It is cold now, September is always ambivalent, it’s also very bright in a way that feels like surveillance by weather, and I am listening to marsquakes when you send the film of fireflies in the night. The sound and image did not belong together before this moment, but here in this confusing month where warm air meets cool, they have found each other and because I am thinking of how we find each other, how we find company through correspondences of all kinds, because I am thinking about love, the rocks smashing into Mars and the glowing tracks of fireflies make fast friends, they help describe each other in ways only they distinctly can. They open up and expand the possibilities for the other. Isn’t this love?
And don’t we do this too, with each other, revealing parts of ourselves we couldn’t have known without another providing the key, the charm, the faith to find out things unknown to us. We might attempt to do this in words, and send our figuring of the other in lines we know can’t hold enough of what we feel, or, in lines that hold too much. Or the revelation may be unspoken, just happening. A voice on the radio says awe is a mix of vastness and accomodation.
Did you see the moon, smudged into the sky?
I missed the moon but heard the rain.
You tell me about a new anniversary, the irreversible toxicity of rainwater. The rain that holds too much. And I look at your fireflies and for so long think how exacting they are in their commitment to shooting like arrows to the ground. Until I realise these are lines of luminous rain, falling beaded light in the black hold of the night. The rain and the fireflies both catch the light, it is their movement giving them away. But I will always see the rain as fireflies now, giving in to gravity, and the fireflies as errant rain, as lines very alive. A trick of the light, or, what I was willing, or wanting, to believe.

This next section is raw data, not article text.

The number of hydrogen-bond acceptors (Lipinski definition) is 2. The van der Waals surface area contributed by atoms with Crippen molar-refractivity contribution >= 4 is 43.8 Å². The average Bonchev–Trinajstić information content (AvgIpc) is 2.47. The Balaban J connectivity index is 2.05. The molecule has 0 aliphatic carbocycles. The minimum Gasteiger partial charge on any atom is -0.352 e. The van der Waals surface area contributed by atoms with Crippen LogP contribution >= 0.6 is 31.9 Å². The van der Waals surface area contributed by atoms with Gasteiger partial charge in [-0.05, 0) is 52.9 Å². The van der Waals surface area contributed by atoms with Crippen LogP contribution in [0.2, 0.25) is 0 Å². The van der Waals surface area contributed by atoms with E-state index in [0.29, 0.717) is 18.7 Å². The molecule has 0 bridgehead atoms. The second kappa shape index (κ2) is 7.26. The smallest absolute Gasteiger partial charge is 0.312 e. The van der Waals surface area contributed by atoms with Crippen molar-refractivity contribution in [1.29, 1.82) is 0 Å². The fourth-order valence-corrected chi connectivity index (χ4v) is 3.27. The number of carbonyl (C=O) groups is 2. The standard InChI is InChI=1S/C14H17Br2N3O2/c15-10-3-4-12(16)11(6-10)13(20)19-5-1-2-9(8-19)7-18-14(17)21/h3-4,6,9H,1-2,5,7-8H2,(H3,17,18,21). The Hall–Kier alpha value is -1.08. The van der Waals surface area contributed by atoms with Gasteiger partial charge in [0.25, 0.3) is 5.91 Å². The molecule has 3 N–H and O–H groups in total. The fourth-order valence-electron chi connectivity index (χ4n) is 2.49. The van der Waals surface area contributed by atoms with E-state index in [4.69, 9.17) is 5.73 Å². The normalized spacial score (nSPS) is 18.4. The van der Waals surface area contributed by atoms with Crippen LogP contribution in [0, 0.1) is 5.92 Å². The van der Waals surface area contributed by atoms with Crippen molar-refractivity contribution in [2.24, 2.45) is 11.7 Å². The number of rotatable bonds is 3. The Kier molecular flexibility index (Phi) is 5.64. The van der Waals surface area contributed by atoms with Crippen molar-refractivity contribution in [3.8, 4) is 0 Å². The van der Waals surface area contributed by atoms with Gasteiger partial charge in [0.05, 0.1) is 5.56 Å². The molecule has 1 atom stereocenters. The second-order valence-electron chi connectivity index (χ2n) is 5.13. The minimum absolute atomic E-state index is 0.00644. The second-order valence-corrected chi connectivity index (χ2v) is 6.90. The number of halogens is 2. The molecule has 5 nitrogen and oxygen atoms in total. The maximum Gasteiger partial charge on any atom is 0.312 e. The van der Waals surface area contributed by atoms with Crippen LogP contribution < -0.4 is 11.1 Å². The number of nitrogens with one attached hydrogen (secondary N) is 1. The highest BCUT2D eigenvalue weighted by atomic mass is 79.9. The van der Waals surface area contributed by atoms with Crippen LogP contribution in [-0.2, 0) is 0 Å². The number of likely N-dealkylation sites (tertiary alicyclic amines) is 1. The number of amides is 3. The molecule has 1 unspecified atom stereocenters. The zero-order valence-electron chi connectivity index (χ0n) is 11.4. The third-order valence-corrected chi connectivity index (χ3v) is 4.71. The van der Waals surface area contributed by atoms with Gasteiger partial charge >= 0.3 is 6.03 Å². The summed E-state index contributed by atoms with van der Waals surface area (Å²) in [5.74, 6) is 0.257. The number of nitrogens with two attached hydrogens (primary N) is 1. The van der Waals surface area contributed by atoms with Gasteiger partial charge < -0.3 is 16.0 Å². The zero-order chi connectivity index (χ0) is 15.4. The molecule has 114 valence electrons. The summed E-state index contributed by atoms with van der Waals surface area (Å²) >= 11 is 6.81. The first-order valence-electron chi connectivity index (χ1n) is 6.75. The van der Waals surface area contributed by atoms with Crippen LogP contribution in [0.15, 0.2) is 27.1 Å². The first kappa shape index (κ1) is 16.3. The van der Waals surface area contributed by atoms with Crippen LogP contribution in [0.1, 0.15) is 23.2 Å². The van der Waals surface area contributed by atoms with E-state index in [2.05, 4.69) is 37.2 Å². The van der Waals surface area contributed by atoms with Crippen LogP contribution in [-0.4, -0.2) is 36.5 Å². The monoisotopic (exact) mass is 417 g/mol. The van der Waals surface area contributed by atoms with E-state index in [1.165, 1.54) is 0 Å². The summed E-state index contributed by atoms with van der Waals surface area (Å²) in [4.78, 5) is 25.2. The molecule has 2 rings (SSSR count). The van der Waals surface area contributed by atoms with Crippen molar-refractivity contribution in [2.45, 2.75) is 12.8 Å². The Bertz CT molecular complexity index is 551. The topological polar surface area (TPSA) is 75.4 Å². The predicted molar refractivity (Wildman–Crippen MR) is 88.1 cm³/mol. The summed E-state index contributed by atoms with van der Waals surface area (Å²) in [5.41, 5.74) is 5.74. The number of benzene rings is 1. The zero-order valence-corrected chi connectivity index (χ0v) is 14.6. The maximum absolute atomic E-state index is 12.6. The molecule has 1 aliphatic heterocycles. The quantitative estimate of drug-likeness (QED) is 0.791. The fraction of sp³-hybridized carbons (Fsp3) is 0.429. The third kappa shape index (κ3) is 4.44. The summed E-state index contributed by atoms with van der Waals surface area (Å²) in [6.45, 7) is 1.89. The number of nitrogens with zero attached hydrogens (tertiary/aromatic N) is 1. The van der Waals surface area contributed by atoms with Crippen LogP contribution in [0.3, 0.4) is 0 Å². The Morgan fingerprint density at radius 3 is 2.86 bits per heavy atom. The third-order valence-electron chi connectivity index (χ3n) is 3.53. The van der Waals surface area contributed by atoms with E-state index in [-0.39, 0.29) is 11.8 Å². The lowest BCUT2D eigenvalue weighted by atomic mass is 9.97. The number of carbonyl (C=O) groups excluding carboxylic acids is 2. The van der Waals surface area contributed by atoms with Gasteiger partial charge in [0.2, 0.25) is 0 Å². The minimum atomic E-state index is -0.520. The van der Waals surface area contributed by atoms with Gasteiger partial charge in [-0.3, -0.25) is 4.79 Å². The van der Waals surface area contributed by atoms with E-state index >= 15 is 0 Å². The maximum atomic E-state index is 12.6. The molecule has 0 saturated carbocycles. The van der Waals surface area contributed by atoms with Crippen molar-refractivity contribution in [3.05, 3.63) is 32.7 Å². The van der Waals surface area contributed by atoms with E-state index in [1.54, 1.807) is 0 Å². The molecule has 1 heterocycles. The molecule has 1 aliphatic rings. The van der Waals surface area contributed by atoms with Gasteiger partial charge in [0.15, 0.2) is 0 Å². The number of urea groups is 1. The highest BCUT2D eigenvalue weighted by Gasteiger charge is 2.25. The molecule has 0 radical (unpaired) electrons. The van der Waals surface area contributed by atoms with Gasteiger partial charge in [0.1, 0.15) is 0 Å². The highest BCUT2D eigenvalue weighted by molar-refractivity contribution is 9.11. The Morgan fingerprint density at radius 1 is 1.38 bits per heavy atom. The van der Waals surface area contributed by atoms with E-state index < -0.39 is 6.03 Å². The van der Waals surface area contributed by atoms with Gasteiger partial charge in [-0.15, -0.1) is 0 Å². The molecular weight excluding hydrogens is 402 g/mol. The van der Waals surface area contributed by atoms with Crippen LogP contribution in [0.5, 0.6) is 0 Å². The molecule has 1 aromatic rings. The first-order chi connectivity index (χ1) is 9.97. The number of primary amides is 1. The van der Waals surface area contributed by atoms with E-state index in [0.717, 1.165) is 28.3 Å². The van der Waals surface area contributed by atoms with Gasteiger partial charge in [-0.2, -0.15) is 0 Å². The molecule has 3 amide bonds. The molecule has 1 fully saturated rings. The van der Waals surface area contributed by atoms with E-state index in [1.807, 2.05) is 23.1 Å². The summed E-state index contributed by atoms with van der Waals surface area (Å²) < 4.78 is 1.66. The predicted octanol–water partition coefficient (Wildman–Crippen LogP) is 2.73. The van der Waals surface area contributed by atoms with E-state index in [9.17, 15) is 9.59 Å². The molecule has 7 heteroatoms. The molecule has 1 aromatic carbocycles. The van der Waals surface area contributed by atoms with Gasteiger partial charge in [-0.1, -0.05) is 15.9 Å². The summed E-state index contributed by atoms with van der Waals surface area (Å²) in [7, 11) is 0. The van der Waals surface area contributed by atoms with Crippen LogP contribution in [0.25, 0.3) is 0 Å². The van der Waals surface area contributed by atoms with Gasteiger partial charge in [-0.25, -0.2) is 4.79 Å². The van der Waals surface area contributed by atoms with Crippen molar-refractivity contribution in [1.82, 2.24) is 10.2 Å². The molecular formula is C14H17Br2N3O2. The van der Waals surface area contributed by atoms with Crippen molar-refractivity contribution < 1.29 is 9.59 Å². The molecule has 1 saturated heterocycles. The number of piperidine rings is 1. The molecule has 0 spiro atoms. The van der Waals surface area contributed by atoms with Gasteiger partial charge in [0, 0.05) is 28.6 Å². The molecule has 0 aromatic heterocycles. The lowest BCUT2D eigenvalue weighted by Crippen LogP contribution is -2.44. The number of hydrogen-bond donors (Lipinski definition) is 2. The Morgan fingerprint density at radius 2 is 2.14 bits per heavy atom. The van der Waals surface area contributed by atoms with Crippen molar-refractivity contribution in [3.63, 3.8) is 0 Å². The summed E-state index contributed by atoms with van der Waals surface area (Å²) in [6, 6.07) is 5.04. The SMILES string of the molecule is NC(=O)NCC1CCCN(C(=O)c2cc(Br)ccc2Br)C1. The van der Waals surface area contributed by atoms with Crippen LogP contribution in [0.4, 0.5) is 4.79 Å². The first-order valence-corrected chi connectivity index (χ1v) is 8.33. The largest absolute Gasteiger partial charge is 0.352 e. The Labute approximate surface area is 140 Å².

I keep watching, with the sound of the meteorite crashing into mars an impact in memory. And here I would like to hold my thinking of response and responsibility, together, in one breath, in a beat, to try and describe something about love as response. So often so fast: I love it, love lassos the object of affection, of desire, of wonder, pulls it closer, and then what is the lover's responsibility to the object after? I love the fireflies in the night, with rain. I told you that, and wrote, isn't it strange when you love something so much you feel you have a stake in it? Maybe not so strange after all to care for something we have fierce feeling for, but I am talking about something slightly different. I started making a soundtrack for the film in response, drawn to have a stake in its creative life, desiring to be closer, drawn to bring the marsquakes to the night scene, but when listening to the raw audio accompanying the footage, I heard you.
There is something very tender about hearing the field recorder, the body in the landscape documenting their own quiet pursuit to make space for the object of attention. We are at stake in each other's company. And I want to know you by touch, by the sound of rain, fireflies, the acoustic traces of a body out of shot. A love, then, that holds the marsquakes, this sound that describes the volatile effects of entering another object's atmosphere. A love, then, that holds the marsquakes shaking at the edges.